Preventive or prescriptive? Teen pregnancies and how parents can be heroes
Almost 11% of all births are to adolescent women between 15 and 19. There are complex socio-economic, educational, cultural and service availability factors that influence this. Adolescent pregnancies can compromise the health and development of the mother and child.
“I’ve come to regard these girls as my own,” says Dr. Harlina Halizah Siraj, a professor of obstetrics and gynaecology and clinical educator at the Universiti Kebangsaan Malaysia Medical Centre (PPUKM) about the teens who were under her care at Raudhatus Sakinah, a shelter for pregnant girls managed by Jamaah Islah Malaysia (JIM) where she was active for ten years.
She sits on the technical committee of the Family Health Development Division along with Dr. Nik Rubiah and Dr. Nazrila whom she hails as sexual reproductive health heroes. Her personal involvement with sexual reproductive health among teens has given her a pragmatic perspective. “You can either prevent it, or remedy it,” she said.
Affectionately known as ‘Dr. Har’ by her clinical students, Dr. Harlina, along with Dr. Nik Rubiah and Dr. Nazrila advocate good parenting as a measure to educate and help youths in this important area.
The 4A’s of a pregnant teen’s choices
She explains how pregnant teenage girls have the 4As choices – acceptance, adoption, abortion and abandonment, each with its own implications.
In the first instance, the girl’s family could “accept” the pregnancy and she is likely to be married off. However, abuse, neglect, and divorce are common stories among married teens, as Dr. Nazrila shares on page 36.
The second option is adoption and Dr. Harlina says about 75% of mothers in the shelter she used to oversee wanted to give their babies away. However if adoption is not handled within the legal guidelines, it could unfortunately become baby trafficking.
The next option would be abortion. The Penal Code metes out a three-year prison sentence for causing a “woman with child to miscarry” or a seven-year sentence if she is into her fourth month of pregnancy. Section 312 exempts a registered doctor if he or she forms an opinion with good faith that the pregnancy jeopardises the mother’s mental or physical health.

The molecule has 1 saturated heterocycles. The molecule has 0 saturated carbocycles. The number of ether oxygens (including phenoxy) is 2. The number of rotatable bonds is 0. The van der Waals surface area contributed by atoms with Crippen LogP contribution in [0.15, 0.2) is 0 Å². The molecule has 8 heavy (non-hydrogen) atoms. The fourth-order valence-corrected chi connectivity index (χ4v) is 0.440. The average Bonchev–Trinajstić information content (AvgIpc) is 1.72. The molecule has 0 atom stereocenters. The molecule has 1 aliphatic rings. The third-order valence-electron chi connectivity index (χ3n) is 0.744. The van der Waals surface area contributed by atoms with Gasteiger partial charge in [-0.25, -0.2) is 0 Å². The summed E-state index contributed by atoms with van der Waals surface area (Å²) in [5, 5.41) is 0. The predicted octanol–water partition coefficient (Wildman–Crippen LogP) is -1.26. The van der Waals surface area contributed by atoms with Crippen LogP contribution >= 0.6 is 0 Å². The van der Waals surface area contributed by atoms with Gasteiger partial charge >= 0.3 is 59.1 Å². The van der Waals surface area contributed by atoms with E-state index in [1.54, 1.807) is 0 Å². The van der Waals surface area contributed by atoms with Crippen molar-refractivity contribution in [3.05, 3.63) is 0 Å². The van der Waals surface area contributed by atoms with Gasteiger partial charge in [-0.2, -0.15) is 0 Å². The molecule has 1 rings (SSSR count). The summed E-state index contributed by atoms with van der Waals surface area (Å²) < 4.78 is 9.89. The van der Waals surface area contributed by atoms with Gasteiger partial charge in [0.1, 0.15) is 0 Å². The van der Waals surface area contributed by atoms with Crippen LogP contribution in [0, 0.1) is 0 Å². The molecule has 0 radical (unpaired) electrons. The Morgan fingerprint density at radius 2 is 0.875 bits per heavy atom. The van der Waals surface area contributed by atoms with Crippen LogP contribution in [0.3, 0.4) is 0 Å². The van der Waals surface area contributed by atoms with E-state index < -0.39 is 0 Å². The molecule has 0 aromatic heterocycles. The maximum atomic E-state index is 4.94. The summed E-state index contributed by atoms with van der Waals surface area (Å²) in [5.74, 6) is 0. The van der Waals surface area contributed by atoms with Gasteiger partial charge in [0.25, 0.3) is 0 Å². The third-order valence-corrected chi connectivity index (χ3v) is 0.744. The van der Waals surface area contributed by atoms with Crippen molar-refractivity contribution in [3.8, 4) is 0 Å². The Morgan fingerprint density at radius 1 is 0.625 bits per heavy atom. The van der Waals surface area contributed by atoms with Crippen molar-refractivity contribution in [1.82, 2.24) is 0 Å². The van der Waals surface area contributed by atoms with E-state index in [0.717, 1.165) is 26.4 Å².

Nowadays, many people use drugs available online and terminate the ongoing pregnancy within a few days.
“Of course there are side effects, because it causes forceful uterine contractions and bleeding. These drugs have to be given and monitored by specialists who are trained. These are controlled drugs and not openly available in Malaysia.
“These medications should not be taken as self-prescribed medication,” she says. She acknowledges the dilemma of legalising access to these drugs versus the high risk of morbidity in using them without a prescription or proper care.
The final “A” is abandonment and is divided into two categories. The first is labelled “intended to live” where the mother wants the baby to be found alive and leaves them where they will be found such as places of worship or charity homes. The other category is called “intended to die” or infanticide as the mother either ends the life of the baby or abandons it in such a way as to cause death.
“We can either deny this is a problem, like the ostrich with its head in the sand, or we acknowledge that it is happening, and we need to do something about it,” says Dr. Harlina. “If they are sexually active, the most pragmatic way is for them to practice safe sex.”
Preventive: Sexual education
“Of course, the fact that we mention the word sexual education is already making an uproar,” says Dr. Harlina. “People think it’s about teaching them to have sex.”
She cites the success of the Netherlands’ sexual education model versus the sex education model of the US (the latter has the highest teen pregnancy rate among developed countries). The Dutch holistic model passes the responsibility to parents to incorporate what is taught in school at home along with their family’s values. Dutch teens have a low pregnancy rate, have sex much later in life and when they do, they practice safe sex.